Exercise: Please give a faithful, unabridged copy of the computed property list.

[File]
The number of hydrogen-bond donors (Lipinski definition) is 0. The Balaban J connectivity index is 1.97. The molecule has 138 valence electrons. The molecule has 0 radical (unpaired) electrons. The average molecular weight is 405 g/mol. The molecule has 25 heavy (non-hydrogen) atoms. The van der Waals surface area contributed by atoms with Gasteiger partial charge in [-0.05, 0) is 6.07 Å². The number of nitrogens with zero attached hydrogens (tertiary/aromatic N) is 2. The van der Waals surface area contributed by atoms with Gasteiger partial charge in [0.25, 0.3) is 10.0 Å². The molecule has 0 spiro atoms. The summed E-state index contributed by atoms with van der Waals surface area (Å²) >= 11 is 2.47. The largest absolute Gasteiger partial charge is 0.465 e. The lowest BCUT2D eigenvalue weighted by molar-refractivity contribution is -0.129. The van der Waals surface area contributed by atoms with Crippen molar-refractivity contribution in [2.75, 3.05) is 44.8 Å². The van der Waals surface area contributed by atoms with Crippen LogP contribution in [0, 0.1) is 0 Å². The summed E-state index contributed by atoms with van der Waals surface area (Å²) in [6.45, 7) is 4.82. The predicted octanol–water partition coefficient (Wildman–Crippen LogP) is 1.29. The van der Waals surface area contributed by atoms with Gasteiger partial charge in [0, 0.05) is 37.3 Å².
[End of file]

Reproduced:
The number of hydrogen-bond donors (Lipinski definition) is 0. The Balaban J connectivity index is 1.97. The molecule has 138 valence electrons. The molecule has 0 radical (unpaired) electrons. The average molecular weight is 405 g/mol. The molecule has 25 heavy (non-hydrogen) atoms. The van der Waals surface area contributed by atoms with Gasteiger partial charge in [-0.05, 0) is 6.07 Å². The number of nitrogens with zero attached hydrogens (tertiary/aromatic N) is 2. The van der Waals surface area contributed by atoms with Gasteiger partial charge in [0.25, 0.3) is 10.0 Å². The molecule has 0 spiro atoms. The summed E-state index contributed by atoms with van der Waals surface area (Å²) >= 11 is 2.47. The largest absolute Gasteiger partial charge is 0.465 e. The lowest BCUT2D eigenvalue weighted by molar-refractivity contribution is -0.129. The van der Waals surface area contributed by atoms with Crippen molar-refractivity contribution in [2.75, 3.05) is 44.8 Å². The van der Waals surface area contributed by atoms with Crippen LogP contribution in [0, 0.1) is 0 Å². The summed E-state index contributed by atoms with van der Waals surface area (Å²) in [6.45, 7) is 4.82. The predicted octanol–water partition coefficient (Wildman–Crippen LogP) is 1.29. The van der Waals surface area contributed by atoms with Gasteiger partial charge in [0, 0.05) is 37.3 Å².